SHARON SWEENEY was driving back from Home Depot when she received a call from an unknown number that would eventually end in costly consequences.
The caller introduced himself as Robert. He was the first of multiple people Sweeney, 77, talked to that day who posed as government agents. They created a collection of falsified documents and claims to scare her, Sweeney said, and even convinced her to sign a fake nondisclosure agreement to steer her away from telling any family, friends or the authorities. The scammers had her on the line for hours.
Under their direction, Sweeney withdrew $20,000 from her bank account that she sent to the scammers via Bitcoin, digital currency that is difficult to track — her money gone forever.
“It leaves you feeling terribly vulnerable (and) constantly asking questions of yourself. Why didn’t I see the red flags?”Sharon Sweeney, victim
“It (was) mind control,” Sweeney told San José Spotlight. “It leaves you feeling terribly vulnerable (and) constantly asking questions of yourself. Why didn’t I see the red flags?”
Not only was the $20,000 a large sum of money she will never get back, it was also the savings her husband, former Mercury News journalist Frank Sweeney, had set aside before he died in 2021. The ordeal left her in shock and to cope she is now in therapy to deal with the emotional aftermath.
‘Hideous’ financial elder abuse
Sweeney’s experience is not uncommon. According to the FBI’s 2022 Elder Fraud Report, those over the age of 60 saw $3.1 billion in financial loss across the nation. California topped the list in the number of elderly victims due to fraud, with more than 11,500 instances last year. That equates to more than $620 million in losses.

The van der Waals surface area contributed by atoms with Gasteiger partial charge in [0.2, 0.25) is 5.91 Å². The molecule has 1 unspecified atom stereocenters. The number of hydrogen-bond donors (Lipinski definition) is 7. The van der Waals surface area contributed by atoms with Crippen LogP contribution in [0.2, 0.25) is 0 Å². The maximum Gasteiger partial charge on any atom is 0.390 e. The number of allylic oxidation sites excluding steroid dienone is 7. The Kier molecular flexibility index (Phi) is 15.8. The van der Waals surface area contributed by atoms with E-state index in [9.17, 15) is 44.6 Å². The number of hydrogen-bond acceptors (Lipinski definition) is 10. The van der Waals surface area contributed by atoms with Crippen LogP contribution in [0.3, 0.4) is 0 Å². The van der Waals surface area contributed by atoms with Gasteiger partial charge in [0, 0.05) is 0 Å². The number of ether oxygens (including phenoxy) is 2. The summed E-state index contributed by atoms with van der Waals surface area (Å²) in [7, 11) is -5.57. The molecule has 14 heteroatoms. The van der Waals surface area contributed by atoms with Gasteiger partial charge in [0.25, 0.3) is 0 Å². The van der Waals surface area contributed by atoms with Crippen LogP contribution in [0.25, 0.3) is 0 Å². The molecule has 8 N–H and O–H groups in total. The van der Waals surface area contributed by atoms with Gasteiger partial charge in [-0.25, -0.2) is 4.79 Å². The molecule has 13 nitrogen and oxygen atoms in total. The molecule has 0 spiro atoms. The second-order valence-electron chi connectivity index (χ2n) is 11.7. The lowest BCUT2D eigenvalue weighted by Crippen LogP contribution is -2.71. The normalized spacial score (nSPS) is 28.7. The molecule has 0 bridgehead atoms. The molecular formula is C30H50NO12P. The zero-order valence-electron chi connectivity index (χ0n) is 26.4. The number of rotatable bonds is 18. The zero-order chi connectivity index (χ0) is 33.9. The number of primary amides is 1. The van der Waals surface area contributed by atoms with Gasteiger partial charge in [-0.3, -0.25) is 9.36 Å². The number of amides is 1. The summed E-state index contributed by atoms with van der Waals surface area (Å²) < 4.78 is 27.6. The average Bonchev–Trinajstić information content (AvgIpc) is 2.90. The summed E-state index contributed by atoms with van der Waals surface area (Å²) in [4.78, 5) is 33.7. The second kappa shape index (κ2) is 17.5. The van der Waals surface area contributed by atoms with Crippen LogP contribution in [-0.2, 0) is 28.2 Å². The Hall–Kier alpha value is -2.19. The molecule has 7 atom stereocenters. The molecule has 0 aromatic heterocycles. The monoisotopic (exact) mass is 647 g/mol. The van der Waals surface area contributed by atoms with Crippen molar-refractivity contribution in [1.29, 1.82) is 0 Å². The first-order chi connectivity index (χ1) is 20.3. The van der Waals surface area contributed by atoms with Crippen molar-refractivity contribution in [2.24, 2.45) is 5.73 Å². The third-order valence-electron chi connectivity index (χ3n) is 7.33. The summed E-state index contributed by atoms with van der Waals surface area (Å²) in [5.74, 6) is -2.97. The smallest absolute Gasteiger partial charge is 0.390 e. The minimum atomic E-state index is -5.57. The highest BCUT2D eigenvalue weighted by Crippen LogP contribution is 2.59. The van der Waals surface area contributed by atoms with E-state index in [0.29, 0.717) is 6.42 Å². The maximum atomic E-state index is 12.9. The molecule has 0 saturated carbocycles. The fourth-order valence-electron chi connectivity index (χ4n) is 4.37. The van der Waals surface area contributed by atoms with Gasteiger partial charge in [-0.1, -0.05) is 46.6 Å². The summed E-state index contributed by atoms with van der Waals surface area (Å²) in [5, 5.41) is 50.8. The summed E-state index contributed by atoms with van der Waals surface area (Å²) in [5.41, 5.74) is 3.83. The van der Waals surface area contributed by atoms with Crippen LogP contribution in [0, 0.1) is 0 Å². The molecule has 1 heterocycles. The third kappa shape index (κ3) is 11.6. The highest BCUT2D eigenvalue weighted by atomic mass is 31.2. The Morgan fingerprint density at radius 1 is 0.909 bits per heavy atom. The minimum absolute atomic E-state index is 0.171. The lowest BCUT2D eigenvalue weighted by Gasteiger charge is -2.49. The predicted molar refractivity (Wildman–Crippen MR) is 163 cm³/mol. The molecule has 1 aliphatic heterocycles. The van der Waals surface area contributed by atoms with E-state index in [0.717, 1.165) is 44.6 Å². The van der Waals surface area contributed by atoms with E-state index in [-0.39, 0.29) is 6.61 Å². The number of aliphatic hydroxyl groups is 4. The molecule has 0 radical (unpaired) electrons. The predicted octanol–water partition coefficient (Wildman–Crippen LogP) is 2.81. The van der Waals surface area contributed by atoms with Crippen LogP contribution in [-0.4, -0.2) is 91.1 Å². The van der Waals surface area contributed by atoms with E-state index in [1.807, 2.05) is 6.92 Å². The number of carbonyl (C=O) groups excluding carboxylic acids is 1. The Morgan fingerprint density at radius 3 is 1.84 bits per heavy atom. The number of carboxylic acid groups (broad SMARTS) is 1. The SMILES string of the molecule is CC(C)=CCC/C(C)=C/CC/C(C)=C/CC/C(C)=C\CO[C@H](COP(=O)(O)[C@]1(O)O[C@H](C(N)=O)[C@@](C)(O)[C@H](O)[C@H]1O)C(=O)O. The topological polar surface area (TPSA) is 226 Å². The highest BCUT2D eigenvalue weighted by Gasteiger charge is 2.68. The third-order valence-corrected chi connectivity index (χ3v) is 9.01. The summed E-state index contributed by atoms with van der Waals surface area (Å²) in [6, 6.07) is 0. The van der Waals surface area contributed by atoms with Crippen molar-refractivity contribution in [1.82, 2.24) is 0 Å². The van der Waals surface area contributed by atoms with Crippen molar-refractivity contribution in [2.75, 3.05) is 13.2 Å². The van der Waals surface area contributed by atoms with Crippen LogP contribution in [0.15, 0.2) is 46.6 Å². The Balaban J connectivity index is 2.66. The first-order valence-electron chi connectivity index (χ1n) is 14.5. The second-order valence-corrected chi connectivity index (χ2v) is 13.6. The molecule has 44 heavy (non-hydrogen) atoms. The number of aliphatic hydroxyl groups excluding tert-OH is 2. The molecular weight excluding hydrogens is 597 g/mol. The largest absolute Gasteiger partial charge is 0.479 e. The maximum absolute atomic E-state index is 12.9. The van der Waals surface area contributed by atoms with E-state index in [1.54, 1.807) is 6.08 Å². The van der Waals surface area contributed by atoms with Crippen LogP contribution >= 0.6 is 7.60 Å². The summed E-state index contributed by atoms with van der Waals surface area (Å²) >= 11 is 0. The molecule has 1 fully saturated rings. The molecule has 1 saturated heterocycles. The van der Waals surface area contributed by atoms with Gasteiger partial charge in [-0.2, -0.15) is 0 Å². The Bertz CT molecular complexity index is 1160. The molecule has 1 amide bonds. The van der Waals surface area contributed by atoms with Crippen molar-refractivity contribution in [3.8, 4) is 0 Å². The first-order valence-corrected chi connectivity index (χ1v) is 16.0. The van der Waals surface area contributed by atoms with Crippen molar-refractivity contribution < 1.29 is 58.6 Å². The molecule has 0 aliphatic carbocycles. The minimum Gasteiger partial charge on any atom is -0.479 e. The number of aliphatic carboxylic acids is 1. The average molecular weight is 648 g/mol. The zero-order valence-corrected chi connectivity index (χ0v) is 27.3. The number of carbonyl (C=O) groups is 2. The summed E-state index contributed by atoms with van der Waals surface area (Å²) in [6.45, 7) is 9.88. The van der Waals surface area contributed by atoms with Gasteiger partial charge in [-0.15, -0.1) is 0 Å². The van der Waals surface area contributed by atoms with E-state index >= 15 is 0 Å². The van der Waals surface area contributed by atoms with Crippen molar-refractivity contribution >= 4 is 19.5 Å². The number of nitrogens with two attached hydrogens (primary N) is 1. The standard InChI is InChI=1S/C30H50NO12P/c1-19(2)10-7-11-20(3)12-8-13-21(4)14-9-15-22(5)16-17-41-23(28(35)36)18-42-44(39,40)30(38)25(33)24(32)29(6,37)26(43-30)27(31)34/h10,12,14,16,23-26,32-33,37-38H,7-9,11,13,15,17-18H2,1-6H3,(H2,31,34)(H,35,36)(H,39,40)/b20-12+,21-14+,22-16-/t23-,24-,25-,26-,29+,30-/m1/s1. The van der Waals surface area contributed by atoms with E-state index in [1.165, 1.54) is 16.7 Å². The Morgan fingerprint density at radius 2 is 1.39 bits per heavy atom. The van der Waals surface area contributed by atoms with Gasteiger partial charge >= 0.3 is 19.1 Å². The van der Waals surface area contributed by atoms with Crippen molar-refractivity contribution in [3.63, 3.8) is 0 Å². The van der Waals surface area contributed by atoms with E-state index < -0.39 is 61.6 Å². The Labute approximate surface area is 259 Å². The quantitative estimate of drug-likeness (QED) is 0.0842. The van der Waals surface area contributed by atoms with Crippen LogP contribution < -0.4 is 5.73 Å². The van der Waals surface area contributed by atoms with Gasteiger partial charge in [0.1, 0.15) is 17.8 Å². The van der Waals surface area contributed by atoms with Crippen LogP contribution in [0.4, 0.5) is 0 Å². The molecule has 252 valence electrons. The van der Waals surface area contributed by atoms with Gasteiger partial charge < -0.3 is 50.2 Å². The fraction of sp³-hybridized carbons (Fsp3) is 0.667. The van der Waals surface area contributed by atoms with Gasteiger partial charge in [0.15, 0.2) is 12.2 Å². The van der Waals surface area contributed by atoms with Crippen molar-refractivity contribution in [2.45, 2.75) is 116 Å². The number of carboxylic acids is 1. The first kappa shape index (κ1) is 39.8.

“(These scams) are taking money out of our community, huge sums of money,” Sweeney said.
Cherie Bourlard, deputy district attorney for Santa Clara County, said older adults are targeted by scammers because they might have significant savings, valuable possessions or a lot of equity in their homes. She said they are also more prone to scams since they may not be as readily tech-savvy, are more trusting or may have physical or cognitive impairment.
“Financial elder abuse is hideous, because when elders are targeted, they are less resilient to recover financially,” Bourlard told San José Spotlight. “It is devastating because it occurs in their golden years.”
Older adults are most commonly targeted by family members, care givers, friends and strangers, according to Bourlard. She said the scams commonly come in the form of sweepstakes, people impersonating government officials, technology scams and scams that happen via online romantic relationships.
Bourlard said it is important for loved ones to check on their older family members to help protect them against potential scams. She also said victims can contact Adult Protective Services, local law enforcement, the Federal Trade Commission or FBI to report scams. She said the Santa Clara County District Attorney’s Office has an elder fraud hotline, 1-855-DA-ELDER or 1-855-323-5337, for residents to ask questions about a claim’s legitimacy.
Sweeney said she hopes her story can help prevent other people from being scammed.
“It’s been so hard on me that I don’t want to see anyone else suffer like this,” Sweeney said.
Contact Julia Forrest at firstname.lastname@example.org or follow @juliaforrest35 on Twitter.